• Steroid injections- steroids like cortisone injections are injected in to the tendon sheath to relieve pain. However, its effect could be temporary and it can weaken the tendon and can even cause a tear if not given cautiously.


What does the operation involve?

The surgical operation is performed in patients not responding to conservative treatment and those with associated shoulder pathology. The procedure is performed with a key hole (arthroscope) and the tendon is assessed in the shoulder joint for any tear and associated pathology.

The main goal of the operation is pain relief and in selective cases to reattach the tendon to the upper arm bone.

  • The operation is conducted as a day case under general/local anaesthesia, 2-3 small 1cm cuts are made a tiny camera (arthroscope) is inserted through the cut to locate and assess the tendon
  • Biceps tenotomy: It involves cutting of tendon from its origin inside the shoulder joint. Studies have shown promising results with 95-100% pain relief, 90% patients return to pre-injury level of sports and 97% preinjury level of work. However, 45% patients demonstrate Popeye deformity (mainly cosmetic) and 8% cramp like pain. 1 in 30 Biceps tenotomy patients might end up with unacceptable Popeye deformity. This is suitable in patients who want relief of pain and quick return to activities and sports.
  • Biceps tenodesis: The inflamed/damaged part of the tendon is removed from the shoulder joint and the proximal cut end delivered through a 2cm cut in the front of the shoulder. After trimming it to appropriate length, it is reattached to upper part of arm bone with anchors. This is suitable in body builders, young labourers and those worried about cosmetic appearance. Post-operatively the patients will need prolonged rehabilitation and restrictions till the tendon heals to the bone.
  • The surgical time is usually 1-2hrs and a majority of the patients go home the same day usually after 10 hours of operation. The associated pathologies if found are addressed at the same time.


What happens after surgery?

  • The effect of local anaesthesia ends in 4- 10 hours after surgery. The patients are encouraged to take painkillers before they can experience pain usually for 48 hours. In this way, many patients do not report pain.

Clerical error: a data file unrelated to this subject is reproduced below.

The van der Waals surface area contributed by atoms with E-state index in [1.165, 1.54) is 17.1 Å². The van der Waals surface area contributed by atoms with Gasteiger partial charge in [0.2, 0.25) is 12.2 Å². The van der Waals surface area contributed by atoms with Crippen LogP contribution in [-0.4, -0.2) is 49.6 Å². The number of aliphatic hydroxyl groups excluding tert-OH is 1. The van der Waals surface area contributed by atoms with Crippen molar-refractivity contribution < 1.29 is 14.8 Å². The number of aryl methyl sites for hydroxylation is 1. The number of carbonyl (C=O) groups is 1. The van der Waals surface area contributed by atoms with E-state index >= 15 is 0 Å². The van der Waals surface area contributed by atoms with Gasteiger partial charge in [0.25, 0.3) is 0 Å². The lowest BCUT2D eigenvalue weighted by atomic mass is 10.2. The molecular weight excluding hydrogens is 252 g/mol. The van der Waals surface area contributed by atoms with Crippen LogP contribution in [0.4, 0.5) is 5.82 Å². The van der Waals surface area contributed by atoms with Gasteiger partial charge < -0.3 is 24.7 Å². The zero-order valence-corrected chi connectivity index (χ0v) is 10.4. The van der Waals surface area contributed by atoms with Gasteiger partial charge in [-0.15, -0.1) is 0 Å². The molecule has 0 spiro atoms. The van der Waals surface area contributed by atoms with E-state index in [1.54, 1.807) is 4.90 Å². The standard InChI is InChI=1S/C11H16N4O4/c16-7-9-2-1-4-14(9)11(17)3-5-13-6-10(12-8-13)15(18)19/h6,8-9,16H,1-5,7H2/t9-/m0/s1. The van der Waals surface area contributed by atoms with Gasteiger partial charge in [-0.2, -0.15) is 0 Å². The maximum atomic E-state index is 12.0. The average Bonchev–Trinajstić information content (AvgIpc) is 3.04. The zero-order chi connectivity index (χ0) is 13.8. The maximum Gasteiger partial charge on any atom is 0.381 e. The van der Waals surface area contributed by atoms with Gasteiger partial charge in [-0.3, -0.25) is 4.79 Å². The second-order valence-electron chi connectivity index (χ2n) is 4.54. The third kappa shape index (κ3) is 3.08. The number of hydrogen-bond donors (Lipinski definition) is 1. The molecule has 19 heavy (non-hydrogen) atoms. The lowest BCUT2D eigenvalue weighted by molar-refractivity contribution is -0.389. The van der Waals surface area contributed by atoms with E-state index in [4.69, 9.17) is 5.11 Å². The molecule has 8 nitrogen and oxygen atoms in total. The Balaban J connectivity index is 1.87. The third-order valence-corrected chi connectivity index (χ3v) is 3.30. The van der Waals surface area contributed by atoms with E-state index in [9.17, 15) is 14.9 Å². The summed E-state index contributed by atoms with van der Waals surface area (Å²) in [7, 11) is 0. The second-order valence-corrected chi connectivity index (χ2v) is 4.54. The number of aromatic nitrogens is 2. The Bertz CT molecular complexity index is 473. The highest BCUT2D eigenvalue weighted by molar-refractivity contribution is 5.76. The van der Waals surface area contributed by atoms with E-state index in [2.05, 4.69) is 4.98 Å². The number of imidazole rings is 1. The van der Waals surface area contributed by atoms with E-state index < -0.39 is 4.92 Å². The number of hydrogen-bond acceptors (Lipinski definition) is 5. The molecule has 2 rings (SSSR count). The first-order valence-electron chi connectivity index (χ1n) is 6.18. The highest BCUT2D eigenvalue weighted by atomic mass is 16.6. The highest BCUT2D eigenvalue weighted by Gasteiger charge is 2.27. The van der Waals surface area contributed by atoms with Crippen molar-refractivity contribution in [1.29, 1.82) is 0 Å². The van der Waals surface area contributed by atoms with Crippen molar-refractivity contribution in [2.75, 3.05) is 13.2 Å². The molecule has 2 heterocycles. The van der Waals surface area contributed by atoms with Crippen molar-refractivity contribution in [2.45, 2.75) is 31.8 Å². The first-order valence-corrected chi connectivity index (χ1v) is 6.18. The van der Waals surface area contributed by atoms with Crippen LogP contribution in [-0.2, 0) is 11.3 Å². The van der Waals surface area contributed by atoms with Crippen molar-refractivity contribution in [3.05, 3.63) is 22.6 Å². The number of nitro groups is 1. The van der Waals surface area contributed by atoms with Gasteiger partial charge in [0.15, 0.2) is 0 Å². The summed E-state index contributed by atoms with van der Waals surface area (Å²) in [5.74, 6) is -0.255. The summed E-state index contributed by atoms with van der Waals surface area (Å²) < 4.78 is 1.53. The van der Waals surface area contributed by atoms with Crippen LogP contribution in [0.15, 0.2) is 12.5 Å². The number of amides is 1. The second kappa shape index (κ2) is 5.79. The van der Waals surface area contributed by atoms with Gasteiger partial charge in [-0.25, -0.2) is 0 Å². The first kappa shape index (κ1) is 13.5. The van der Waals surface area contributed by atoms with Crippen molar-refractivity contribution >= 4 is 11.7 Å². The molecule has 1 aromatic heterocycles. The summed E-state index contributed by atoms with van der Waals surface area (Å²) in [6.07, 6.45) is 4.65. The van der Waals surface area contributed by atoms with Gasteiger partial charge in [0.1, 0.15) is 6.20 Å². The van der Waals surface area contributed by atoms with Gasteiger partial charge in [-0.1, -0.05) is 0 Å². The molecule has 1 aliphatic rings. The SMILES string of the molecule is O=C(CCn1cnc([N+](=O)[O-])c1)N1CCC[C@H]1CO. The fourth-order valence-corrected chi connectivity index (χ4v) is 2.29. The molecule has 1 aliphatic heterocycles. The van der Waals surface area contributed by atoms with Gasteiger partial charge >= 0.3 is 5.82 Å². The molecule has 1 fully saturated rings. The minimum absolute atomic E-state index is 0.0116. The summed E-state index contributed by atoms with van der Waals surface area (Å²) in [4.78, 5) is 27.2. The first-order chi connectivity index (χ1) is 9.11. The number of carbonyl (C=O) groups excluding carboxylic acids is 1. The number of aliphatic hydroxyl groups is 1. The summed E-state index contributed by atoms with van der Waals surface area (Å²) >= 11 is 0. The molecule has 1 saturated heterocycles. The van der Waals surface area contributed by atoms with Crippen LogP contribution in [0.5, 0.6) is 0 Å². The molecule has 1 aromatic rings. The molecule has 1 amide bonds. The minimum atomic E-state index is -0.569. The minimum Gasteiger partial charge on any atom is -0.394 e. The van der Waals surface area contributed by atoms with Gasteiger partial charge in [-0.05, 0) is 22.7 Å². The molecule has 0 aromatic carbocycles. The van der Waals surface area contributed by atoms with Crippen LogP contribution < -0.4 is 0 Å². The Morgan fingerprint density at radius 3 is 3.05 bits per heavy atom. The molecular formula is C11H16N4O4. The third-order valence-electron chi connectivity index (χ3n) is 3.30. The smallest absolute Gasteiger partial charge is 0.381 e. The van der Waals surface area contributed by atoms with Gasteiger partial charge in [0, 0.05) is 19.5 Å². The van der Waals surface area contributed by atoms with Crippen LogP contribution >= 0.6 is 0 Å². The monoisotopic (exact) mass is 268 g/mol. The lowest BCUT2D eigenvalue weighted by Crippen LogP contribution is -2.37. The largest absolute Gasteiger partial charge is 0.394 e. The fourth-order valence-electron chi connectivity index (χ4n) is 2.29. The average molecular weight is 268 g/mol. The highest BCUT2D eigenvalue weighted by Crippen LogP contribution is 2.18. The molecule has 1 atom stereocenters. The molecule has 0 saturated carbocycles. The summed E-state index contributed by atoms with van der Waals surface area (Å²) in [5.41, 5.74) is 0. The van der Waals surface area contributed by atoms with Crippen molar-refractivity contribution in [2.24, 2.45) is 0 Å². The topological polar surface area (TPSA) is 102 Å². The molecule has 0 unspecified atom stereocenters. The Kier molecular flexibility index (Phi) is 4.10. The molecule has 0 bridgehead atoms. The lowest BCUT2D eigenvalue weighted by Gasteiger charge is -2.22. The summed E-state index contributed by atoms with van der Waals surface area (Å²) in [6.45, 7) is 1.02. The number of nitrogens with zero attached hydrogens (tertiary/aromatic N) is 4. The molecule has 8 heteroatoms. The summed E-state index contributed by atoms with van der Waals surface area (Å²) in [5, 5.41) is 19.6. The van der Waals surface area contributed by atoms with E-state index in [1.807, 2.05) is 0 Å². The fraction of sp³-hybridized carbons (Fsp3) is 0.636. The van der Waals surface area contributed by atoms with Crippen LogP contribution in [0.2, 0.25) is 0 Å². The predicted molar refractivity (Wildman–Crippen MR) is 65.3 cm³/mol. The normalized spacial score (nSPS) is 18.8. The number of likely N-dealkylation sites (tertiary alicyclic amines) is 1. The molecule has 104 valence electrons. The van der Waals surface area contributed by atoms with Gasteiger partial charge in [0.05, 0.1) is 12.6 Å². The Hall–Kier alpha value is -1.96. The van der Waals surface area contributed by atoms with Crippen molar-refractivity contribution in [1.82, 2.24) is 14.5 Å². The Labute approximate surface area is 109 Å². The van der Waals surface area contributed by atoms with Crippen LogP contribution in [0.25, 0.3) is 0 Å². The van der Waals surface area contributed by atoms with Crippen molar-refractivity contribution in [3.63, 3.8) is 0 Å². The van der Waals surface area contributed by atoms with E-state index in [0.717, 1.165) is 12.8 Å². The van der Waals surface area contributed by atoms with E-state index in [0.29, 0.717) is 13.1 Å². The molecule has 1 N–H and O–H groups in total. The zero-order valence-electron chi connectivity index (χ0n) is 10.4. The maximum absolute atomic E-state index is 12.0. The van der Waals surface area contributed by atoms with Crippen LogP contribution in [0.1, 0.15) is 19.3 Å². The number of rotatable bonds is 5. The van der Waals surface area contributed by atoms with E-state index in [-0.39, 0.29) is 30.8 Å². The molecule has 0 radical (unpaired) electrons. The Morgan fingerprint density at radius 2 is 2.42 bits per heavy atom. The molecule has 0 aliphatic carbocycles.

• The patient is discharged on the same day and advised to take rest and modify his activities based on the procedure. A sling is applied for 2 to 6 weeks to support healing by immobilization.
  • Before discharge, the patient is taught set of gentle exercises of the shoulder. These exercises can be started from the day one after the surgery. These exercises are important to reduce stiffness and pain and restore strength and normal range of motion of the shoulder and arm.
  • Light activities like using a keyboard or writing are allowed if they don’t cause excessive pain or discomfort.
  • The patient is reviewed again after 2 weeks for the check of wound and physiotherapy.
  • The wound should be massaged (typically after 2 weeks) using the moisturizing cream by the patient 3 times a day for 3 months once the wound is well healed. This reduces the scar sensitivity and scar-related complications (tenderness; helps scar to mature).
  • You could start a gentle range of movement (ROM) exercises at 3 weeks and progress to more strenuous activities (swimming, driving, lightweights in gym etc) around six weeks. This will be guided by your surgeon. Physical therapy plays an important role in returning back to the normal activities and its vital to work with the physiotherapists to get full function back in your shoulder.


Are there any risks?

  • Repair failure
  • Bleeding
  • Infection
  • Injury to radial nerve
  • Frozen shoulder
  • Recurrence of symptoms
  • Injury to blood vessels, nerve and tendons.
  • Stiffness
  • Cramps in Biceps muscle
  • Popeye deformity


What are the results of the operation?

Most patients report good pain relief and regain full function after the surgery. The outcome is more predictable in the author’s experience.


When can I return to driving and work?

This ranges from few days in patients who had tenotomy vs few weeks/months in tenodesis. Your surgeon can guide you for this.

Long head of biceps tendinitis

The long head of biceps that originate from the shoulder joint is usually inflamed/damaged in the groove of humeral head.



Related Posts

Comments are closed.